A palette swap is a technique used mainly in video games, whereby a graphic that is already used for one element is given a different palette, so it can be reused as other elements. The different palette gives the new graphic another set of colors, which makes it recognizably distinct from the original. Palette swaps are commonly used to distinguish between first and second players, for creating visual hierarchies, and for making visually distinct areas for levels in games.
The first few games of the main Mortal Kombat series in which characters had their color palette completely swapped around, rather than creating new character models for them.
More so than other fighting games at the time, Mortal Kombat was famous for re-coloring certain sprites to appear as different characters. This was most prominent with the series' various ninja based characters. Many of the series' most popular characters were spawned from these palette swaps.
However, unlike palette-swapped characters such as Ryu, Ken, Akuma etc. which featured different heads and thus looked more varied, Mortal Kombat's characters featured totally different special moves, making each more varied from a gameplay perspective.
Furthermore, the 2D Mortal Kombat games are notable when compared to their contemporaries in the terms of character differentiation. The Mortal Kombat characters played virtually identical to one another (with the exception of unplayable bosses and hidden characters). Whereas other fighting games had characters with differences in speed, range, height, normal moves, strength of normal moves, walking speeds, jumping heights and distances, and so on; characters in Mortal Kombat differed only in their special moves and finishing moves. Essentially this led to increased importance placed on special moves, as they were the only unique part of most characters. Compared to similar fighting games of its generation, Mortal Kombat had a wider variety of special moves. There were two schools of thought on this topic. Critics felt that the gameplay of Mortal Kombat was inferior due to having less complexity in the normal moves compared to Street Fighter and other series. Supporters however felt that normal move complexity mostly added to the game's learning curve without adding real strategic depth, and that greater strategic depth and fun factor was created by having more radically different special moves, and thus believe that Mortal Kombat had better gameplay.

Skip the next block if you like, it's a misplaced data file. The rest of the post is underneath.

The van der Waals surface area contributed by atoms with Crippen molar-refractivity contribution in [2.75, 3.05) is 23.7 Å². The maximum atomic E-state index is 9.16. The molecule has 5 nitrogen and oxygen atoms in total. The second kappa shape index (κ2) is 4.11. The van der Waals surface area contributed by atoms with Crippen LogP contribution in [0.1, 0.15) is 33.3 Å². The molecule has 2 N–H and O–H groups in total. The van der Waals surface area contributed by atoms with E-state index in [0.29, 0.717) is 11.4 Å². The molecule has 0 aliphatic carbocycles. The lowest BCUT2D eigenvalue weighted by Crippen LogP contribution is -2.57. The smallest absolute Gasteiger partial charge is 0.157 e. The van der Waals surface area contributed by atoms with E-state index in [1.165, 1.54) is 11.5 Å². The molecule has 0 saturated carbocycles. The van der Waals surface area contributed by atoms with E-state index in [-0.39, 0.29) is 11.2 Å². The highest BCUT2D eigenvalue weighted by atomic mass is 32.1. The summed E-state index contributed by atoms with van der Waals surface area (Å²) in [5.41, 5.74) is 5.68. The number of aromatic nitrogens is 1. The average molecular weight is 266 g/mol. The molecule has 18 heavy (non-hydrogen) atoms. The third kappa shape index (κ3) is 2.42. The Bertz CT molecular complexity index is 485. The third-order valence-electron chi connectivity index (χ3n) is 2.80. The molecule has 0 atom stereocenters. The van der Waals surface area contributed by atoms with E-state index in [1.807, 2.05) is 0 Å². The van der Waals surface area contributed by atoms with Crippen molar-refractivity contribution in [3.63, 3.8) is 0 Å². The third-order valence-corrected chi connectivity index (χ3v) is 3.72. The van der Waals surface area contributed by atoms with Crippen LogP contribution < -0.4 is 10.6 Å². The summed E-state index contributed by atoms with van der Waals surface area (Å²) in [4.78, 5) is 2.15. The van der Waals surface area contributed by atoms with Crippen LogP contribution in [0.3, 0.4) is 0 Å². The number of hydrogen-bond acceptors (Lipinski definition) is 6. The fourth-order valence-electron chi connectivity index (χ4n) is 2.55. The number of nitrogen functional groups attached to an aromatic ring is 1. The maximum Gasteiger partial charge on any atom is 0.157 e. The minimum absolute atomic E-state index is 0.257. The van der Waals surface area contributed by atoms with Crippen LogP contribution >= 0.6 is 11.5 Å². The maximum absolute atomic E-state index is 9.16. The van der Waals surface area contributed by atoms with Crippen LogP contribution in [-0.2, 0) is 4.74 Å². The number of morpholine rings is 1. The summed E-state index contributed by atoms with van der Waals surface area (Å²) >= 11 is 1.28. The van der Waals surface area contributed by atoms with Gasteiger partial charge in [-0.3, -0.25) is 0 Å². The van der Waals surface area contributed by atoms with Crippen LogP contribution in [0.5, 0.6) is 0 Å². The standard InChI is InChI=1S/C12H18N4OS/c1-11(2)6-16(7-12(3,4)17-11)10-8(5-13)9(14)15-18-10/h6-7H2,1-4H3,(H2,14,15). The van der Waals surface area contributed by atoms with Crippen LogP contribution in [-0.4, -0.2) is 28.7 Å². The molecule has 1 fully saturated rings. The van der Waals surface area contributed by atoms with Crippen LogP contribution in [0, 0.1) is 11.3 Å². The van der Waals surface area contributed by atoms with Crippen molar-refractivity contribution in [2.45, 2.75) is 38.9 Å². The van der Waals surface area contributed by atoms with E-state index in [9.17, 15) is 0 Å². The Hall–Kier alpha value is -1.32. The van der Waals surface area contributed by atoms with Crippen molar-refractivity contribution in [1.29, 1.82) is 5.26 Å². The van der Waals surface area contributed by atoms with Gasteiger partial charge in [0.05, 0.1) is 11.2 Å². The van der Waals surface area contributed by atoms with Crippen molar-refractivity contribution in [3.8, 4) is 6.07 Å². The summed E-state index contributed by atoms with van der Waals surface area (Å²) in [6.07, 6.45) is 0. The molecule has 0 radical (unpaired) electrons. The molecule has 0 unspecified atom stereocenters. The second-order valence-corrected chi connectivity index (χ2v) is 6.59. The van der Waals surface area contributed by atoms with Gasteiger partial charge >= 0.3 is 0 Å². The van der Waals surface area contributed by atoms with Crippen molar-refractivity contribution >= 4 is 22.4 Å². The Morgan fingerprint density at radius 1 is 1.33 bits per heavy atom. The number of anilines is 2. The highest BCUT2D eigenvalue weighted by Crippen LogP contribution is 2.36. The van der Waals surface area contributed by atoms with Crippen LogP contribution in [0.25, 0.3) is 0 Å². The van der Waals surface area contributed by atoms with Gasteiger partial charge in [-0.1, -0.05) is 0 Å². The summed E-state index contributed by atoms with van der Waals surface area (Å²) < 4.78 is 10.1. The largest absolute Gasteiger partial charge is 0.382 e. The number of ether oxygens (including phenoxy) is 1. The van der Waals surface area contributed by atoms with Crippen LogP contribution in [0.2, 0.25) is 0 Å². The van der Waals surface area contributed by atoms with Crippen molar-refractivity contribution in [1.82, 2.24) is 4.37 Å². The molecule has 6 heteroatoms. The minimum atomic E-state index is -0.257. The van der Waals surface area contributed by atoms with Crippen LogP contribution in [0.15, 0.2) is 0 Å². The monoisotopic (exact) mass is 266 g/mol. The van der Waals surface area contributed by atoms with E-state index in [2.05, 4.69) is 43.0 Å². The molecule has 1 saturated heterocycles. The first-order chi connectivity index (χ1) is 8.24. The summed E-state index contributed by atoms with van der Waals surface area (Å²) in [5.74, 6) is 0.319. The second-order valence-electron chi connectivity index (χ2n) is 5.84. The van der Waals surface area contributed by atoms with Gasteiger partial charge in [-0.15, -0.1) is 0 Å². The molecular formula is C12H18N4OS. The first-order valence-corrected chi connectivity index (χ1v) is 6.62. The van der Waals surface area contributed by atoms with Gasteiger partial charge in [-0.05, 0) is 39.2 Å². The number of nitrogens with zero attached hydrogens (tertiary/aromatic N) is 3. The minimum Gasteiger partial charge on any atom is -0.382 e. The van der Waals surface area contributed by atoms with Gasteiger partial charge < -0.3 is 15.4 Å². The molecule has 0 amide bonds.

In any case, the games after Mortal Kombat 4 changed this by finally differentiating characters normal moves and even giving them multiple fighting styles. Most characters would have two unarmed fighting styles, and one weapons style. There are a few exceptions to this, such as monster-like characters like Onaga, who would have only one fighting style. For Mortal Kombat: Armageddon, fighting styles were reduced to a maximum of two per character: one unarmed style and one weapons style (though some characters have 2 unarmed styles).
List of Palette-Swapped Characters
- The male ninja (Scorpion, Sub-Zero, Reptile, Smoke, Noob Saibot, Ermac, Rain, Chameleon, and Tremor)
- The female ninja (Kitana, Mileena, Jade, and Khameleon);
- Cyborgs (Cyrax, Sektor, and the Cyborg Smoke);
- Hornbuckle and Blaze, the characters seen in the background of the Pit II stage in Mortal Kombat II (they were palette swaps of Liu Kang);
- Kano and Noob Saibot (Noob was a palette swap of Kano in MK3, as no ninja characters were present in the game);
- Skarlet (although her appearance in Mortal Kombat (2011) was not particularly that of a palette swap, the original rumor which her inclusion was based on claimed she was a palette swap of Kitana in MKII);
- Triborg (excluding the unique heads for Cyrax and Sektor, his variations are complete palette swaps of his original model).
- Palette swaps are used in a whole variety of video games, mainly in other fighting games, such as Super Smash Bros. for example.